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How Useful Is The Term Cultural Revolution

.. he authority to control, that it used fascination rather than compulsion to weave a web of acquiescence. I think you can see history repeating itself, ordinary people did not understand science, and therefore Rozak felt it had a position of misplaced reverence. Did the improvement in education erode the pedestal upon which society had placed science? Inevitably if you educate the masses this will ultimately change the culture – there are certainly echoes of Rousseau here. Rozaks students felt that it ruthlessly eroded their spiritual values, so here again is the question of religion in conflict with science; history again repeating itself? Did this rejection of technocracy by the radical left cause the quintessential paradox with the radical right and left, unknowingly dovetailing themselves into some sort of consensus? It seems the sixties were the time for rejecting all that was traditional including established religions.

Did the growing power of institutions become so repugnant that it caused a revolution in order secure a measure of independence and freedom.? The counter arguments that I have given, again show how difficult it is for historians to conclude that the Sixties Cultural Revolution included Science within its suppositions. History of Religion Religion began to be studied historically in the late 19th century but is the outcome of developments dating back to the Enlightenment. The Christian church, during the period of Enlightenment, went through great revolutionary upheavals. A hypothesis was put forward and upheld that people should have the right to question religious authority. The belief was that human reason and truth were sovereign and not God.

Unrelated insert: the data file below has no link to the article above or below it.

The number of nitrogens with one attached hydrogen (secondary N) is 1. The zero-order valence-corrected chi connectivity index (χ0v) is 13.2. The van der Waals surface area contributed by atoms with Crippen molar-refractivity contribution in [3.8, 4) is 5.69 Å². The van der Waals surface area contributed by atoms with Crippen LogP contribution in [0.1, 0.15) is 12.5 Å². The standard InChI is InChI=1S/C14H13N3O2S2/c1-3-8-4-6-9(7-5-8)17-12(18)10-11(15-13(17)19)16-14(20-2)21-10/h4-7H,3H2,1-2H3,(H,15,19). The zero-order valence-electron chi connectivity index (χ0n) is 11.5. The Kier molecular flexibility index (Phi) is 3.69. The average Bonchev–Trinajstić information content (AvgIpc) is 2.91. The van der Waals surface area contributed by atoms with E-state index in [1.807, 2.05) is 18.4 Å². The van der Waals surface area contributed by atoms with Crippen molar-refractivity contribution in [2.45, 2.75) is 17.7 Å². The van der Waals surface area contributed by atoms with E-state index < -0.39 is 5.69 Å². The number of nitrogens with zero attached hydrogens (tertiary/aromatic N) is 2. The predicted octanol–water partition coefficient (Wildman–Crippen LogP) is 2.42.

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This was really radical thinking, but also at this time people were beginning to travel to Europe and new words pertaining to far eastern religions came into being such as, Hinduism, Buddhism, Confucianism. Here again we can detect parallels to religion in the sixties. and to the (periodisation) Enlightenment. Britain did not seem to be affected as much by the Cultural Revolution in respect of religion as America. Some historians and social thinkers thought modernisation and secularisation were inseparable, that at this time God withdrew to a deistic heaven and watched his creation from afar.